The Dream Catcher – Ojibwa Legend has it that “Dream catchers were hung above the beds of sleeping children to protect them from bad dreams and evil spirits. The spider web design of the dream catcher would allow good dreams to pass through and float down the hanging beads and feathers to sleeping children. The bad dreams would be caught in the web. As the first rays of morning light hit the dream catcher, the bad dreams would disappear. Children sleeping under a dream catcher would thus be protected from nightmares.”
One Monday morning, a concerned mother in our Emergency Shelter came into my office, asking for a bit of advice regarding her two daughters. She disclosed to me that one of her daughters was having terrors and the other one had started to wet the bed. The poor mom had tried everything, from teaching them daily prayers and instilling faith into their lives to buying them a cuddly teddy bear. She told me that her daughters were afraid of that their father would appear and snatch them away. The is a very common thing for the children here at the Emergency Shelter. They are petrified of the possibility that a horrible human being could steal them away from their mothers.
As a child mentor I questioned myself, how can I bring them a sense of peace and comfort? It’s not something I can easily promise. However, I can provide tools for them to use that can hopefully improve their day, at least.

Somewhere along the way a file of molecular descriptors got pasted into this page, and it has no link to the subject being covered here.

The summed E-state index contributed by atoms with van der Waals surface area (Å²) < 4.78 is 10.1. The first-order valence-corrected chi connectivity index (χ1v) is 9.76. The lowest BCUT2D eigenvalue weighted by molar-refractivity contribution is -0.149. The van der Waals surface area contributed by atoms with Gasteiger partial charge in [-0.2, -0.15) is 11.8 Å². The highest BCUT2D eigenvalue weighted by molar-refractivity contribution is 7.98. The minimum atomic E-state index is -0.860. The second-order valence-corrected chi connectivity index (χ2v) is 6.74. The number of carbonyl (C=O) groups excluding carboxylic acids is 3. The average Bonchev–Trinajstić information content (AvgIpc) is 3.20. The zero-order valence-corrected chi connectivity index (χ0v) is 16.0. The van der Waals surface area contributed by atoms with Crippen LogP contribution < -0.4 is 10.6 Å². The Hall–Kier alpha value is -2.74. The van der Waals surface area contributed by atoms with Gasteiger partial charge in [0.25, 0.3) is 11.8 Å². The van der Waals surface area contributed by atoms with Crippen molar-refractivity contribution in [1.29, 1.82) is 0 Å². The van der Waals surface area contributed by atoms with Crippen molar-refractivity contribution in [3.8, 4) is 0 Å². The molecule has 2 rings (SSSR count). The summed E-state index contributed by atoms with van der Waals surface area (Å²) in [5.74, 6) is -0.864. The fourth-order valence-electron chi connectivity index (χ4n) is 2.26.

One day I came across a dream catcher and after doing some research, I thought it would be perfect for the children in our Shelter. I began to gather materials such as tree branches, feathers, yarn and beads. Staff and women at the Shelter also came to make dream catchers. Just the process of weaving and threading the yarn helped to relieve some of the pressure caused by stressful anxiety and post-traumatic stress disorder. After a couple of days, the same concerned mother came into my office and shared that one of her daughters truly believed in the power of the dream catcher. She faithfully hangs the dream catcher above her bed every night and it brings her peace.
By: Bernesia Aguilera, FBWC Child Mentor/Neurofeedback Technician